Initially, we note that although the Act provides for compensation to an employee for accidental injury resulting in his death (Ill. Rev. Stat. 1975, ch. 48, par. 138.7) and not resulting in his death (Ill. Rev. Stat. 1975, ch. 48, par. 138.8), the term "accidental injury" is not defined. It has been stated that its meaning cannot be determined from any definition found in the dictionaries (Matthiessen & Hegeler Zinc Co. v. Industrial Board (1918), 284 Ill. 378, 120 N.E. 249) and that it is not a technical legal term but encompasses anything that happens without design or event which is unforeseen by the person to whom it happens (E. Baggot Co. v. Industrial Com. (1919), 290 Ill. 530, 125 N.E. 254). However, it has been recently held that injury is accidental within the meaning of the Act "when it is traceable to a definite time, place and cause and occurs in the course of employment unexpectedly and without affirmative act or design of the employee." International Harvester Co. v. Industrial Com. (1973), 56 Ill.2d 84, 89, 305 N.E.2d 529, 532.
Thus, injuries sustained by an employee as a result of an unprovoked and unjustifiable assault by a fellow worker in the course of employment have been held to be compensable as accidental injuries within the meaning of that term as used in the Act, where the assault stems from a quarrel arising out of the work or duties being performed by the employees. (City of Chicago v. Industrial Com. (1920), 292 Ill. 406, 127 N.E. 49; Pekin Cooperage Co. v. Industrial Com. (1918), 285 Ill. 31, 120 N.E. 530. See also McGrew v. Consolidated Freightways, Inc. (1963), 141 Mont. 324, 377 P.2d 350.) These cases treat the injuring incident as an "accident" on the theory that it was unexpected or unusual or unintended from the standpoint of the employee.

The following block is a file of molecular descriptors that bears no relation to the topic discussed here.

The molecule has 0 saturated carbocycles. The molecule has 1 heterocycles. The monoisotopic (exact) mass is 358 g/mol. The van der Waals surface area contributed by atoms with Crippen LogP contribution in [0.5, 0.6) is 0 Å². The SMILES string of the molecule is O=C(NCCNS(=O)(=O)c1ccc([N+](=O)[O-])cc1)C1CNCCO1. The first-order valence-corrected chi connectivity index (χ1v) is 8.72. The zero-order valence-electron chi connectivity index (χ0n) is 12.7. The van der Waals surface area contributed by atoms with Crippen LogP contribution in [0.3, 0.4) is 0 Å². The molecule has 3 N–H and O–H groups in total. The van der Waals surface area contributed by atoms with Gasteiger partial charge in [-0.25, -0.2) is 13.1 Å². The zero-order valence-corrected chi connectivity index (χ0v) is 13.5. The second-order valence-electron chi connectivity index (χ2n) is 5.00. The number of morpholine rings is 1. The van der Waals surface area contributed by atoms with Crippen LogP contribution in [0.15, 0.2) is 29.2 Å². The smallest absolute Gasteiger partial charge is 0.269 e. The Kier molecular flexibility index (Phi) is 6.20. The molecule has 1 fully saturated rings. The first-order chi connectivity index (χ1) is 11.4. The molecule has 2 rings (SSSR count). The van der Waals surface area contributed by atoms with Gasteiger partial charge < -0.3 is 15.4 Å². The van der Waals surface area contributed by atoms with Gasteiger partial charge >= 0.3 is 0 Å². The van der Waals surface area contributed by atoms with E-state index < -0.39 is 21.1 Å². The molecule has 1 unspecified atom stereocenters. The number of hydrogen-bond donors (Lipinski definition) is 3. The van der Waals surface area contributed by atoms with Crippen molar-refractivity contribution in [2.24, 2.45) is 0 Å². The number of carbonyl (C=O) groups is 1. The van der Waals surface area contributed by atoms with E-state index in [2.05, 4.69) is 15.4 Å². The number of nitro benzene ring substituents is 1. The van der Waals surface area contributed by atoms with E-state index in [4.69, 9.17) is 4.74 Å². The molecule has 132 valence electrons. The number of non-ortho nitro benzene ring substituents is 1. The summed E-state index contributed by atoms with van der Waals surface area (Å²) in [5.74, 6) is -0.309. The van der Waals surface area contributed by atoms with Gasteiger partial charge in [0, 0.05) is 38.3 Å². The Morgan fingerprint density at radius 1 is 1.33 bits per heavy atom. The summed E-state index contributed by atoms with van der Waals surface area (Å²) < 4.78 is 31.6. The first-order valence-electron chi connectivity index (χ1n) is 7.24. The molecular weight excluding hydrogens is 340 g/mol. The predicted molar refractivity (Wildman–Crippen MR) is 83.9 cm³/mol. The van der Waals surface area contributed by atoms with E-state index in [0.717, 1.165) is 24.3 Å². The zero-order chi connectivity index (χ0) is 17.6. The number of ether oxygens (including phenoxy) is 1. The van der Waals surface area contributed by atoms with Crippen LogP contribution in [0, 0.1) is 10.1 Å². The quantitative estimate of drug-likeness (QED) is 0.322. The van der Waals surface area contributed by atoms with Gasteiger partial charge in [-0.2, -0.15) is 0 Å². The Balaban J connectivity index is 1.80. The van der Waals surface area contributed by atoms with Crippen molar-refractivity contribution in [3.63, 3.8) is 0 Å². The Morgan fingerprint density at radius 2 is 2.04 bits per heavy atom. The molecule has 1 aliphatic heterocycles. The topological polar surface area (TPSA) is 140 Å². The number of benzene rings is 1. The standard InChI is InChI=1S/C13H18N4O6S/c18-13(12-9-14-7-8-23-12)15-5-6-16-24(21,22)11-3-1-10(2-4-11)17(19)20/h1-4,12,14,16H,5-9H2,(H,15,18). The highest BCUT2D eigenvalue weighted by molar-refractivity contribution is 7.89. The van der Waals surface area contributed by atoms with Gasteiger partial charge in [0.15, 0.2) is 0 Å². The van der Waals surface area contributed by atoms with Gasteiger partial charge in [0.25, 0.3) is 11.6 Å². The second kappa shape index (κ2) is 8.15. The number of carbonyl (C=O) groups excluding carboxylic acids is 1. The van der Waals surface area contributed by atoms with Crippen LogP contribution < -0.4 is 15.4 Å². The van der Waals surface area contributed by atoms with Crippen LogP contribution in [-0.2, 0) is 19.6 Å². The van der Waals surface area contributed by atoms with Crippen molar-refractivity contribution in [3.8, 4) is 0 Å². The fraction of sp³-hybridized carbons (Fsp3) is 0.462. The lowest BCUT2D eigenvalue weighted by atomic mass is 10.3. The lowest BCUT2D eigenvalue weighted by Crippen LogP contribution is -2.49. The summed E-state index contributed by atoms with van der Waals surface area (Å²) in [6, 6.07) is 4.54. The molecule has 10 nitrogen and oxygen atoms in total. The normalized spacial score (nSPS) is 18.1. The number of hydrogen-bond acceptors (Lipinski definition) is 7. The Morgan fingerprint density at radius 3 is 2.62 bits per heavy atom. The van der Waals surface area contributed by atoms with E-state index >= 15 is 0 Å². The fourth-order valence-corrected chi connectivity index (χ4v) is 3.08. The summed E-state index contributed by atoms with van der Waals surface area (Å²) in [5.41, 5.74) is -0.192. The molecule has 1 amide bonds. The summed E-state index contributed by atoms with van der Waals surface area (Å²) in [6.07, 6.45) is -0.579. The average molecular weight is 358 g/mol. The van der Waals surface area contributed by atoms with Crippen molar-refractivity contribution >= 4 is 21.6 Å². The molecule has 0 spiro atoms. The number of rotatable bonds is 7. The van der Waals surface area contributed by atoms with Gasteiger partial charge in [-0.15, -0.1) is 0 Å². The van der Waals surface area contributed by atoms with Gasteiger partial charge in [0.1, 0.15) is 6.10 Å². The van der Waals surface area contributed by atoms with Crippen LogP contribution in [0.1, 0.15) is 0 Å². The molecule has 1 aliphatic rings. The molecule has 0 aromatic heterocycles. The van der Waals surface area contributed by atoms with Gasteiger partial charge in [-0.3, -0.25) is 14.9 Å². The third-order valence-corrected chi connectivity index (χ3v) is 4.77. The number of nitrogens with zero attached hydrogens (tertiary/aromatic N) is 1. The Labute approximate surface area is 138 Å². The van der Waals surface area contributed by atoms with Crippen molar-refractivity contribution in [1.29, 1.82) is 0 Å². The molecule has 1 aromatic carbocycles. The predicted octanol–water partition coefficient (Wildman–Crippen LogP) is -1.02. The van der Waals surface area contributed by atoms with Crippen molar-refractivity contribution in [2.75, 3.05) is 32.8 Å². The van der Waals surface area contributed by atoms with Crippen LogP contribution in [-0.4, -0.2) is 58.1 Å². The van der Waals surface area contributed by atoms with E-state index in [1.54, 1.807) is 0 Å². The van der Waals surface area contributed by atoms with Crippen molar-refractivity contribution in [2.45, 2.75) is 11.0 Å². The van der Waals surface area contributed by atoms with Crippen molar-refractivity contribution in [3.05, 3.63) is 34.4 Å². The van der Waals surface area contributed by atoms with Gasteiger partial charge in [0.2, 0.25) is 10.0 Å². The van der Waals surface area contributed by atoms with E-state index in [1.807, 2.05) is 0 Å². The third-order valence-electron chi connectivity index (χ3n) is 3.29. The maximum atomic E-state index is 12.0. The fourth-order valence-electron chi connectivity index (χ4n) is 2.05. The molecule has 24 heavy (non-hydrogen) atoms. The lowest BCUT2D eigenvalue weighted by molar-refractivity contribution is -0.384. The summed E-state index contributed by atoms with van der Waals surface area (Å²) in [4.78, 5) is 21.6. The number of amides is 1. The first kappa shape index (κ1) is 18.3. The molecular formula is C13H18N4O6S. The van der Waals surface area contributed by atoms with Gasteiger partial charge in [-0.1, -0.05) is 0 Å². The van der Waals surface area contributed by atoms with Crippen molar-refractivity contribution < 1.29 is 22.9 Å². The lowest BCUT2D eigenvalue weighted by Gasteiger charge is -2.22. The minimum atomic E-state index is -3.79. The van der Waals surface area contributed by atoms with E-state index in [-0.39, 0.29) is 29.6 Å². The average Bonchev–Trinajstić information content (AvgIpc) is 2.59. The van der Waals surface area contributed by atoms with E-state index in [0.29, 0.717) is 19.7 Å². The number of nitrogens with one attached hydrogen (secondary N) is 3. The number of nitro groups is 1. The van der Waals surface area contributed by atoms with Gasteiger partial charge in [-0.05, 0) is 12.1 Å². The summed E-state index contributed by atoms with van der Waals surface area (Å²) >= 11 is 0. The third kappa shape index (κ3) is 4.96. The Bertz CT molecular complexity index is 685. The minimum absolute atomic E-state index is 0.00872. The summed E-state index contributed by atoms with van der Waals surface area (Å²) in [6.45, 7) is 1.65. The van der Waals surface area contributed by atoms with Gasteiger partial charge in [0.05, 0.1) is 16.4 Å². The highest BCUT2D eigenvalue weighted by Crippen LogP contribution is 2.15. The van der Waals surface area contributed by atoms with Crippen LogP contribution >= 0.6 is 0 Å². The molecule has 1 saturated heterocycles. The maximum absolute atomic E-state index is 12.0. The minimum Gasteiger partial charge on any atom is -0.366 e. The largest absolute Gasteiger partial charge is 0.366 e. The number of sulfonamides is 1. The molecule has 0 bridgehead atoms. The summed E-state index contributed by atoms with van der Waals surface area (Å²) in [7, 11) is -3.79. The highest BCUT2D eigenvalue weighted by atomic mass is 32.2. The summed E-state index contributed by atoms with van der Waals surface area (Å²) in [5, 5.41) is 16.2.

In the instant case, plaintiff contends that the motions for summary judgment were improperly granted. He argues that section 5a does not bar an action by an employee for the intentional tort by a fellow employee or an action against his corporate employer for the intentional tort of a co-employee who acts as its alter ego, and he maintains that Multack, as manager of its restaurant, was acting as alter ego of Max Lee.